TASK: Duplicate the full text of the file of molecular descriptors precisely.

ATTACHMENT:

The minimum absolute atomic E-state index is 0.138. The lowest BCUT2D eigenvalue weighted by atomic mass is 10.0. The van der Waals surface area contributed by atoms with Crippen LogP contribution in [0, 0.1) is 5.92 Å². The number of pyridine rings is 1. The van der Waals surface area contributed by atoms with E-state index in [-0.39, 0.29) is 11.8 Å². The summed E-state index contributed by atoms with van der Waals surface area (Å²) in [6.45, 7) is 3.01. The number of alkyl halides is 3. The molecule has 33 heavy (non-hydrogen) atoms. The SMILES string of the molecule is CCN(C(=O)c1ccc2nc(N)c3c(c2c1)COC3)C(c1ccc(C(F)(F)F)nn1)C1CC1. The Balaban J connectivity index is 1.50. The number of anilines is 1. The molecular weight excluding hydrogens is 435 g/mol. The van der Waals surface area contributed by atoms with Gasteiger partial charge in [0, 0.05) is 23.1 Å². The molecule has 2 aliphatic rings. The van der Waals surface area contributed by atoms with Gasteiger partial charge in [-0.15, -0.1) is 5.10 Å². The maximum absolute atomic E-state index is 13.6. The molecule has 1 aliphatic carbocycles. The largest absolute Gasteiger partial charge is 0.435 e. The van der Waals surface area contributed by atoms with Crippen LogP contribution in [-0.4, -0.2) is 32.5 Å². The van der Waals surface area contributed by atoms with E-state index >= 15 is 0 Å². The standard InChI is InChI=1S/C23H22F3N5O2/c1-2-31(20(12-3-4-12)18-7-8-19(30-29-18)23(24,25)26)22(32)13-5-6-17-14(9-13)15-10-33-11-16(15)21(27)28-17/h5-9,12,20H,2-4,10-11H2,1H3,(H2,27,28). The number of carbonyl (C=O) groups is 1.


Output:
The minimum absolute atomic E-state index is 0.138. The lowest BCUT2D eigenvalue weighted by atomic mass is 10.0. The van der Waals surface area contributed by atoms with Crippen LogP contribution in [0, 0.1) is 5.92 Å². The number of pyridine rings is 1. The van der Waals surface area contributed by atoms with E-state index in [-0.39, 0.29) is 11.8 Å². The summed E-state index contributed by atoms with van der Waals surface area (Å²) in [6.45, 7) is 3.01. The number of alkyl halides is 3. The molecule has 33 heavy (non-hydrogen) atoms. The SMILES string of the molecule is CCN(C(=O)c1ccc2nc(N)c3c(c2c1)COC3)C(c1ccc(C(F)(F)F)nn1)C1CC1. The Balaban J connectivity index is 1.50. The number of anilines is 1. The molecular weight excluding hydrogens is 435 g/mol. The van der Waals surface area contributed by atoms with Gasteiger partial charge in [0, 0.05) is 23.1 Å². The molecule has 2 aliphatic rings. The van der Waals surface area contributed by atoms with Gasteiger partial charge in [-0.15, -0.1) is 5.10 Å². The maximum absolute atomic E-state index is 13.6. The molecule has 1 aliphatic carbocycles. The largest absolute Gasteiger partial charge is 0.435 e. The van der Waals surface area contributed by atoms with Crippen LogP contribution in [-0.4, -0.2) is 32.5 Å². The van der Waals surface area contributed by atoms with E-state index >= 15 is 0 Å². The standard InChI is InChI=1S/C23H22F3N5O2/c1-2-31(20(12-3-4-12)18-7-8-19(30-29-18)23(24,25)26)22(32)13-5-6-17-14(9-13)15-10-33-11-16(15)21(27)28-17/h5-9,12,20H,2-4,10-11H2,1H3,(H2,27,28). The number of carbonyl (C=O) groups is 1.